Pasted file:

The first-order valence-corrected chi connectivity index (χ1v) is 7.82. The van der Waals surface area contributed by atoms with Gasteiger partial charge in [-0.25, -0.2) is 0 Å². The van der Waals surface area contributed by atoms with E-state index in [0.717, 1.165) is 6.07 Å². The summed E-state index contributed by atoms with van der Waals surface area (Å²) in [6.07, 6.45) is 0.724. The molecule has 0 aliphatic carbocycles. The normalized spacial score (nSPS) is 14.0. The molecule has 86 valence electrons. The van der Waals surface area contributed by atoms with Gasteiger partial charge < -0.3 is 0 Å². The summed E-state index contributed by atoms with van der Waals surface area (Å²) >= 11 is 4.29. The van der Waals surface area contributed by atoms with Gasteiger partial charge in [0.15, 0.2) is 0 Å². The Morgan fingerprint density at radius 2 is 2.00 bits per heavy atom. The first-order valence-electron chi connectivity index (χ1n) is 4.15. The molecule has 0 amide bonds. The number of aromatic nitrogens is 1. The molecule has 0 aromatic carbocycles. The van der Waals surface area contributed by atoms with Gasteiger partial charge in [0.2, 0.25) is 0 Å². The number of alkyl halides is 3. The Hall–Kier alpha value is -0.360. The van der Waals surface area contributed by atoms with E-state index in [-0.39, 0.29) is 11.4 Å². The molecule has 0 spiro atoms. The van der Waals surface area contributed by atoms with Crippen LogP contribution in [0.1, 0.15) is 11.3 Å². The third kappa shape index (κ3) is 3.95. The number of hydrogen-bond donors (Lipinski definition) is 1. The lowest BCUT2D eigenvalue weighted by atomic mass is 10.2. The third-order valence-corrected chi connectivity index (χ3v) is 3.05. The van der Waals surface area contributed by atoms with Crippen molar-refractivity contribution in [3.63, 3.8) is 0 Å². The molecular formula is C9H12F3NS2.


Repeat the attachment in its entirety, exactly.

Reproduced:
The first-order valence-corrected chi connectivity index (χ1v) is 7.82. The van der Waals surface area contributed by atoms with Gasteiger partial charge in [-0.25, -0.2) is 0 Å². The van der Waals surface area contributed by atoms with E-state index in [0.717, 1.165) is 6.07 Å². The summed E-state index contributed by atoms with van der Waals surface area (Å²) in [6.07, 6.45) is 0.724. The molecule has 0 aliphatic carbocycles. The normalized spacial score (nSPS) is 14.0. The molecule has 86 valence electrons. The van der Waals surface area contributed by atoms with Gasteiger partial charge < -0.3 is 0 Å². The summed E-state index contributed by atoms with van der Waals surface area (Å²) >= 11 is 4.29. The van der Waals surface area contributed by atoms with Gasteiger partial charge in [0.15, 0.2) is 0 Å². The Morgan fingerprint density at radius 2 is 2.00 bits per heavy atom. The first-order valence-electron chi connectivity index (χ1n) is 4.15. The molecule has 0 amide bonds. The number of aromatic nitrogens is 1. The molecule has 0 aromatic carbocycles. The van der Waals surface area contributed by atoms with Gasteiger partial charge in [0.2, 0.25) is 0 Å². The number of alkyl halides is 3. The Hall–Kier alpha value is -0.360. The van der Waals surface area contributed by atoms with E-state index in [-0.39, 0.29) is 11.4 Å². The molecule has 0 spiro atoms. The van der Waals surface area contributed by atoms with Crippen LogP contribution in [0.1, 0.15) is 11.3 Å². The third kappa shape index (κ3) is 3.95. The number of hydrogen-bond donors (Lipinski definition) is 1. The lowest BCUT2D eigenvalue weighted by atomic mass is 10.2. The third-order valence-corrected chi connectivity index (χ3v) is 3.05. The van der Waals surface area contributed by atoms with Crippen molar-refractivity contribution in [3.63, 3.8) is 0 Å². The molecular formula is C9H12F3NS2.